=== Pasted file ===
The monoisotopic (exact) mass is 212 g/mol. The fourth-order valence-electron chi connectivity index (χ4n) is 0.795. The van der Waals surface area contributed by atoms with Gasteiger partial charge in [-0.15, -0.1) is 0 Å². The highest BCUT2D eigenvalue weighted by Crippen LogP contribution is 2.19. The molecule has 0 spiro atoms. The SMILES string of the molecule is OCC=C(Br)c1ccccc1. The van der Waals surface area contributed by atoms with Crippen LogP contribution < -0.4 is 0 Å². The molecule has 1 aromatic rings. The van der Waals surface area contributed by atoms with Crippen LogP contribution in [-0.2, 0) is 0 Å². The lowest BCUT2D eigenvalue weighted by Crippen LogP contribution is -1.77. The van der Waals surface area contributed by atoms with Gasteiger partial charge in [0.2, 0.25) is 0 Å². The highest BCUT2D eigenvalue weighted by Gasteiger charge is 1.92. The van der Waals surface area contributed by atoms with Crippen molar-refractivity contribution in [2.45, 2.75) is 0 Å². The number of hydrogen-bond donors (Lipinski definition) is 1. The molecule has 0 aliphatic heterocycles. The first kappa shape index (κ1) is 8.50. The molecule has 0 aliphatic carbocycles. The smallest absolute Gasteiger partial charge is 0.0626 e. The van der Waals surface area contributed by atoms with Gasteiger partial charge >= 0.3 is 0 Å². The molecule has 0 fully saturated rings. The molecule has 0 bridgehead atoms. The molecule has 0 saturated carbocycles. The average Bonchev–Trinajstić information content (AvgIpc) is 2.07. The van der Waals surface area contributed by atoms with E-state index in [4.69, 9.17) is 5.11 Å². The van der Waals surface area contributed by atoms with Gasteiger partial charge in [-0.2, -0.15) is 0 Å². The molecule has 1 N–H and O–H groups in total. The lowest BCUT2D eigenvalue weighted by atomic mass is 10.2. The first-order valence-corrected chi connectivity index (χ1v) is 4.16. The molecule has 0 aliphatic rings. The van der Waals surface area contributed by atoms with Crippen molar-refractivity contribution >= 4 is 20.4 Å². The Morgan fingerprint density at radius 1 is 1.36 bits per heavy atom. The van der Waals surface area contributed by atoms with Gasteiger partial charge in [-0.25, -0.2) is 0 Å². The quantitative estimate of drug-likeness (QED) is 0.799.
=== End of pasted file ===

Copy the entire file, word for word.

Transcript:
The monoisotopic (exact) mass is 212 g/mol. The fourth-order valence-electron chi connectivity index (χ4n) is 0.795. The van der Waals surface area contributed by atoms with Gasteiger partial charge in [-0.15, -0.1) is 0 Å². The highest BCUT2D eigenvalue weighted by Crippen LogP contribution is 2.19. The molecule has 0 spiro atoms. The SMILES string of the molecule is OCC=C(Br)c1ccccc1. The van der Waals surface area contributed by atoms with Crippen LogP contribution < -0.4 is 0 Å². The molecule has 1 aromatic rings. The van der Waals surface area contributed by atoms with Crippen LogP contribution in [-0.2, 0) is 0 Å². The lowest BCUT2D eigenvalue weighted by Crippen LogP contribution is -1.77. The van der Waals surface area contributed by atoms with Gasteiger partial charge in [0.2, 0.25) is 0 Å². The highest BCUT2D eigenvalue weighted by Gasteiger charge is 1.92. The van der Waals surface area contributed by atoms with Crippen molar-refractivity contribution in [2.45, 2.75) is 0 Å². The number of hydrogen-bond donors (Lipinski definition) is 1. The molecule has 0 aliphatic heterocycles. The first kappa shape index (κ1) is 8.50. The molecule has 0 aliphatic carbocycles. The smallest absolute Gasteiger partial charge is 0.0626 e. The van der Waals surface area contributed by atoms with Gasteiger partial charge >= 0.3 is 0 Å². The molecule has 0 fully saturated rings. The molecule has 0 bridgehead atoms. The molecule has 0 saturated carbocycles. The average Bonchev–Trinajstić information content (AvgIpc) is 2.07. The van der Waals surface area contributed by atoms with E-state index in [4.69, 9.17) is 5.11 Å². The van der Waals surface area contributed by atoms with Gasteiger partial charge in [-0.2, -0.15) is 0 Å². The molecule has 1 N–H and O–H groups in total. The lowest BCUT2D eigenvalue weighted by atomic mass is 10.2. The first-order valence-corrected chi connectivity index (χ1v) is 4.16. The molecule has 0 aliphatic rings. The van der Waals surface area contributed by atoms with Crippen molar-refractivity contribution >= 4 is 20.4 Å². The Morgan fingerprint density at radius 1 is 1.36 bits per heavy atom. The van der Waals surface area contributed by atoms with Gasteiger partial charge in [-0.25, -0.2) is 0 Å². The quantitative estimate of drug-likeness (QED) is 0.799.